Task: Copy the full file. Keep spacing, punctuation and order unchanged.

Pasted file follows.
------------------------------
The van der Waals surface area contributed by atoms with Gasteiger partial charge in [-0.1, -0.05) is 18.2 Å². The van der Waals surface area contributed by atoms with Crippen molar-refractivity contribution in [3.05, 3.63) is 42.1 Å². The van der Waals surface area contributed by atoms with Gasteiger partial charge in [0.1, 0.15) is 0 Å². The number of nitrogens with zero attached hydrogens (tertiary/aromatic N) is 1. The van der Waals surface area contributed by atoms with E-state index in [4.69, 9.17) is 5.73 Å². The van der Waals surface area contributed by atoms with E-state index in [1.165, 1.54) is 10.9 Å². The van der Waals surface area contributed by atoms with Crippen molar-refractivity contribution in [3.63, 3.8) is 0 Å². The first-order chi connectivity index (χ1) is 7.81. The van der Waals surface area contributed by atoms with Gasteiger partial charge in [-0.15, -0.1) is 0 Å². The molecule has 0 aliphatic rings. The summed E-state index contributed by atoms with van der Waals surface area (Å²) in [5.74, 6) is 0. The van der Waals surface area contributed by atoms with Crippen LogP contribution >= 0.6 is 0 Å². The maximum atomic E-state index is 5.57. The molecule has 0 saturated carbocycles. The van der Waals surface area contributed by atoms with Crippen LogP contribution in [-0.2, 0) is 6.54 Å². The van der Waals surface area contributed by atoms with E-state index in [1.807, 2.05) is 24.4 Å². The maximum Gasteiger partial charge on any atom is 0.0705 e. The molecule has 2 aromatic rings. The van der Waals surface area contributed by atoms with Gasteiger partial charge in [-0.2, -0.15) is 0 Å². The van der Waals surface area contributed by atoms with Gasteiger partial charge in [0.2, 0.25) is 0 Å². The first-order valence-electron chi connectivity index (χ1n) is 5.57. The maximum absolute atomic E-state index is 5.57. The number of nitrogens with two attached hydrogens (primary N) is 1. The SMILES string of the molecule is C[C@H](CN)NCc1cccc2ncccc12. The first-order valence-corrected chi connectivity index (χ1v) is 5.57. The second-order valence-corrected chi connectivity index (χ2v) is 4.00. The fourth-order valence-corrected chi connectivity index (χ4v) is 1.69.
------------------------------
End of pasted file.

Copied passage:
The van der Waals surface area contributed by atoms with Gasteiger partial charge in [-0.1, -0.05) is 18.2 Å². The van der Waals surface area contributed by atoms with Crippen molar-refractivity contribution in [3.05, 3.63) is 42.1 Å². The van der Waals surface area contributed by atoms with Gasteiger partial charge in [0.1, 0.15) is 0 Å². The number of nitrogens with zero attached hydrogens (tertiary/aromatic N) is 1. The van der Waals surface area contributed by atoms with E-state index in [4.69, 9.17) is 5.73 Å². The van der Waals surface area contributed by atoms with E-state index in [1.165, 1.54) is 10.9 Å². The van der Waals surface area contributed by atoms with Crippen molar-refractivity contribution in [3.63, 3.8) is 0 Å². The first-order chi connectivity index (χ1) is 7.81. The van der Waals surface area contributed by atoms with Gasteiger partial charge in [-0.15, -0.1) is 0 Å². The molecule has 0 aliphatic rings. The summed E-state index contributed by atoms with van der Waals surface area (Å²) in [5.74, 6) is 0. The van der Waals surface area contributed by atoms with Crippen LogP contribution >= 0.6 is 0 Å². The maximum atomic E-state index is 5.57. The molecule has 0 saturated carbocycles. The van der Waals surface area contributed by atoms with Crippen LogP contribution in [-0.2, 0) is 6.54 Å². The van der Waals surface area contributed by atoms with E-state index in [1.807, 2.05) is 24.4 Å². The maximum Gasteiger partial charge on any atom is 0.0705 e. The molecule has 2 aromatic rings. The van der Waals surface area contributed by atoms with Gasteiger partial charge in [-0.2, -0.15) is 0 Å². The van der Waals surface area contributed by atoms with Gasteiger partial charge in [0.2, 0.25) is 0 Å². The first-order valence-electron chi connectivity index (χ1n) is 5.57. The maximum absolute atomic E-state index is 5.57. The number of nitrogens with two attached hydrogens (primary N) is 1. The SMILES string of the molecule is C[C@H](CN)NCc1cccc2ncccc12. The first-order valence-corrected chi connectivity index (χ1v) is 5.57. The second-order valence-corrected chi connectivity index (χ2v) is 4.00. The fourth-order valence-corrected chi connectivity index (χ4v) is 1.69.